Reformers Express Concern to Bolivian Government Over Illegal Arrest of Leonilda Zurita 11/19/99

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Last week, DRCNet reported that Leonilda Zurita Vargas, Bolivian activist who had recently participated in political demonstrations and press events in the United States, including events organized by drug policy reform groups, had been illegally arrested and jailed on returning to Bolivia (http://www.drcnet.org/wol/update11-12-99.html#leonilda). Parties who had worked with Leonilda sent the following letter of concern to the President of Bolivia this week:

November 18, 1999

Dear President Banzer:

We are writing to express our concern regarding the illegal arrest and detention on November 10, 1999, of Leonilda Zurita, the executive director of the Tropico Federation of Bolivia, on her return from the United States. Having collaborated with Zurita during her recent visit to Washington, we encourage you to ensure that Zurita, other activists, and all Bolivians receive the full human rights protections granted in Bolivia under its own legal system and international treaties it has signed.

In the United States, Zurita was collaborating this month with a wide range of U.S. non-governmental organizations in Washington, DC to raise awareness of economic conditions, human rights violations and the negative impact of U.S. international drug control policy. Upon her return November 10, she was arrested by police waiting for her at the Cochabamba airport with an arrest warrant dating from February.

Her arrest was based on a case in which she and several other union leaders were charged with causing damage to property in the amount of $38. While we are not in a position to judge the merits of the original case, we find her recent detention troubling for several reasons. The timing of her arrest suggests that it was politically motivated and linked to her activities in the United States. Jailing her for 24 hours was a harsh response to a relatively minor charge, and was illegal under Bolivian law. The warrant for her arrest only gave the police the right to take her to make a statement, not to lock her up for 24 hours. In any case, the legality of the warrant is questionable because the documentation failed to specify the charge against her. Additionally, Zurita easily obtained an exit visa for her trip to the United States though exit visas are seldom granted to individuals with pending legal problems. A police officer at the Sacaba Police Station informed the Andean Information Network, based in Cochabamba, that the arrest was based on orders from authorities. These facts suggest her arrest may actually have been prompted by her political activity in the United States where her speech and conduct are protected by law.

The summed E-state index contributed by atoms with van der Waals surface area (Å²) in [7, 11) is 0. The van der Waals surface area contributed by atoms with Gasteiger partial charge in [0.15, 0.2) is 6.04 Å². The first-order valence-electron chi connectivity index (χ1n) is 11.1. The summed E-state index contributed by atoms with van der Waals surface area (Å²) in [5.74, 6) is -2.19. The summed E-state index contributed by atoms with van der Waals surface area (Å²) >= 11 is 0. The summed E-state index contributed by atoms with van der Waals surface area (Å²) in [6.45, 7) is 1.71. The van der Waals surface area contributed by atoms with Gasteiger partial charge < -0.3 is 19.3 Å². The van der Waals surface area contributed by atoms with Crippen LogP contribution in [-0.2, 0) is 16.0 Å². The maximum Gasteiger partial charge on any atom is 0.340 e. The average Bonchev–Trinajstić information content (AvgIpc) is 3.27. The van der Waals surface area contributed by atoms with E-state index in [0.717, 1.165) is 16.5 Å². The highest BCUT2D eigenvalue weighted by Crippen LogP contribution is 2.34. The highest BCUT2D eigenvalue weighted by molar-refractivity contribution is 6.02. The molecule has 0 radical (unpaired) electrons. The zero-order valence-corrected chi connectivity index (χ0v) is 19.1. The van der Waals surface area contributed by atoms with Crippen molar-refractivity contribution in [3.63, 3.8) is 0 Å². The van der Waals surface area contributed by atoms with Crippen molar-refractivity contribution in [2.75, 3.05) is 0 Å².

We are greatly alarmed by the detention of Leonilda Zurita in violation of her basic rights and urge you to guarantee strict adherence to Bolivian legal procedures in her case. We urge you to express respect for freedom of speech and other basic human rights in Bolivia by assuring that these proceedings are not a reprisal for Zurita's political views.

Thank you for your attention to this important matter.

Sincerely,

Eric E. Sterling, Esq., President
The Criminal Justice Policy Foundation

Coletta Youngers, Senior Associate
Washington Office on Latin America

Martin Jelsma, Coordinator
Drugs & Democracy Programme, Transnational Institute

David Borden, Executive Director
Drug Reform Coordination Network

Barbara Gerlach and Cristina Espinel, Co-Chairs
Colombia Human Rights Committee

Grahame Russell, Director
Rights Action/Guatemala Partners

Sanho Tree, Director of Drug Policy Project
Institute for Policy Studies

Robert A. White, President
Center for International Policy

Michael S. Gelacek, Esq., Vice-Chairman and Commissioner
U.S. Sentencing Commission, 1990-1998

Frank Smyth
Freelance Journalist

Harry Belafonte
Entertainer

Danny Glover
Entertainer

Reverend Bernard Keels
United Methodist Church, Baltimore, Maryland

cc:
Ambassador Peter Romero, Acting Assistant Secretary of State for Inter-American Affairs
Harold Koh, Assistant Secretary of State for Democracy, Human Rights and Labor
General Barry McCaffrey, Director of Office of National Drug Control Policy
Ambassador Marcelo Perez Monasterios, Bolivian Ambassador to the United States
Honorable Walter Guteiras, Vice Minister of Human Rights
Dr. Edgar Moreno, Minister of Justice
Honorable Gerardo Rosado, President of the Human Rights Commission of the Chamber of Deputies

-- END --
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Issue #116, 11/19/99 Hypocrisy II: More Special Treatment for Politicians' Families | Youth Violence Subcommittee Holds Field Hearing on Heroin Upsurge | Reformers Express Concern to Bolivian Government Over Illegal Arrest of Leonilda Zurita | In Memoriam: Gil Puder | New Mexico: Governor Holds Forum on Legalization, Top Cop Resigns, Republican Chairman Acknowledges Authoring Private Pro-Decriminalization Paper in 1997 | "Judge Judy" on Drug Users and Their Families: "Let 'Em Die" | Student Conference Report | DEA Lifts Hemp Seed Embargo | McWilliams and McCormick to Plead Guilty | Drug Education: New Publication from The Lindesmith Center | Needle Exchange Forum: Newark, New Jersey 20-Nov | New Report on Injection-Related AIDS Finds Prevention Neglected in Large States and Major Cities | Editorial: Guest Editorial: US Senate Should Pass Forfeiture Reform Bill
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